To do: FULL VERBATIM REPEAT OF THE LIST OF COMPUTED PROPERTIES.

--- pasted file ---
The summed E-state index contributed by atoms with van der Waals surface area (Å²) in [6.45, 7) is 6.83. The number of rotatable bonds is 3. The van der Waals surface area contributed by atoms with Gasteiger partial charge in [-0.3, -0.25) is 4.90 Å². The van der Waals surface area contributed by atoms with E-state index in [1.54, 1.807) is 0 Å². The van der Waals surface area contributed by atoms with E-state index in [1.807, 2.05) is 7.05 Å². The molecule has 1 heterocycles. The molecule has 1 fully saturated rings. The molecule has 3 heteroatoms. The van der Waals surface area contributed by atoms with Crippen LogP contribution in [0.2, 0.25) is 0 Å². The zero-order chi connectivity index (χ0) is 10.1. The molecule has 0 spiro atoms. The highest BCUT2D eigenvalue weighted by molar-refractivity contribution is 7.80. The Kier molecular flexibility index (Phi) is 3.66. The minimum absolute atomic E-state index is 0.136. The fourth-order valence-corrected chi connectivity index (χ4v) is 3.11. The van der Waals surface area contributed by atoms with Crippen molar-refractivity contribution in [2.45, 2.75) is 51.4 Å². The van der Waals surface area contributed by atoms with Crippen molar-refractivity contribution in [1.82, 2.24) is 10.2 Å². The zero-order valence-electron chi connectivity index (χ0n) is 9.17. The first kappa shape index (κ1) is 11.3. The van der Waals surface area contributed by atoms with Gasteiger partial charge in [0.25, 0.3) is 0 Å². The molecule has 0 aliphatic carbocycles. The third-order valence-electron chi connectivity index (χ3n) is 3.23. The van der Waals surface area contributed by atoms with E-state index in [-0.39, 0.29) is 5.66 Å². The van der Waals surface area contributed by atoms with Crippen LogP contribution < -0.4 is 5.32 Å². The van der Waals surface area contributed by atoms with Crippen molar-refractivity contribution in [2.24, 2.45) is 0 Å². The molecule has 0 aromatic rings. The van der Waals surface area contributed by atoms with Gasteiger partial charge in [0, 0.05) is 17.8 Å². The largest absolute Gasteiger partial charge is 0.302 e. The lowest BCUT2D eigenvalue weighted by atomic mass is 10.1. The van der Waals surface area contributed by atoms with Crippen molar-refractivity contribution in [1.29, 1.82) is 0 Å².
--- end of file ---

The summed E-state index contributed by atoms with van der Waals surface area (Å²) in [6.45, 7) is 6.83. The number of rotatable bonds is 3. The van der Waals surface area contributed by atoms with Gasteiger partial charge in [-0.3, -0.25) is 4.90 Å². The van der Waals surface area contributed by atoms with E-state index in [1.54, 1.807) is 0 Å². The van der Waals surface area contributed by atoms with E-state index in [1.807, 2.05) is 7.05 Å². The molecule has 1 heterocycles. The molecule has 1 fully saturated rings. The molecule has 3 heteroatoms. The van der Waals surface area contributed by atoms with Crippen LogP contribution in [0.2, 0.25) is 0 Å². The zero-order chi connectivity index (χ0) is 10.1. The molecule has 0 spiro atoms. The highest BCUT2D eigenvalue weighted by molar-refractivity contribution is 7.80. The Kier molecular flexibility index (Phi) is 3.66. The minimum absolute atomic E-state index is 0.136. The fourth-order valence-corrected chi connectivity index (χ4v) is 3.11. The van der Waals surface area contributed by atoms with Crippen molar-refractivity contribution in [2.45, 2.75) is 51.4 Å². The van der Waals surface area contributed by atoms with Crippen molar-refractivity contribution in [1.82, 2.24) is 10.2 Å². The zero-order valence-electron chi connectivity index (χ0n) is 9.17. The first kappa shape index (κ1) is 11.3. The van der Waals surface area contributed by atoms with Gasteiger partial charge in [0.25, 0.3) is 0 Å². The molecule has 0 aliphatic carbocycles. The third-order valence-electron chi connectivity index (χ3n) is 3.23. The van der Waals surface area contributed by atoms with E-state index in [-0.39, 0.29) is 5.66 Å². The van der Waals surface area contributed by atoms with Crippen LogP contribution < -0.4 is 5.32 Å². The van der Waals surface area contributed by atoms with Crippen molar-refractivity contribution in [2.24, 2.45) is 0 Å². The molecule has 0 aromatic rings. The van der Waals surface area contributed by atoms with Gasteiger partial charge in [0, 0.05) is 17.8 Å². The largest absolute Gasteiger partial charge is 0.302 e. The lowest BCUT2D eigenvalue weighted by atomic mass is 10.1. The van der Waals surface area contributed by atoms with Crippen molar-refractivity contribution in [1.29, 1.82) is 0 Å².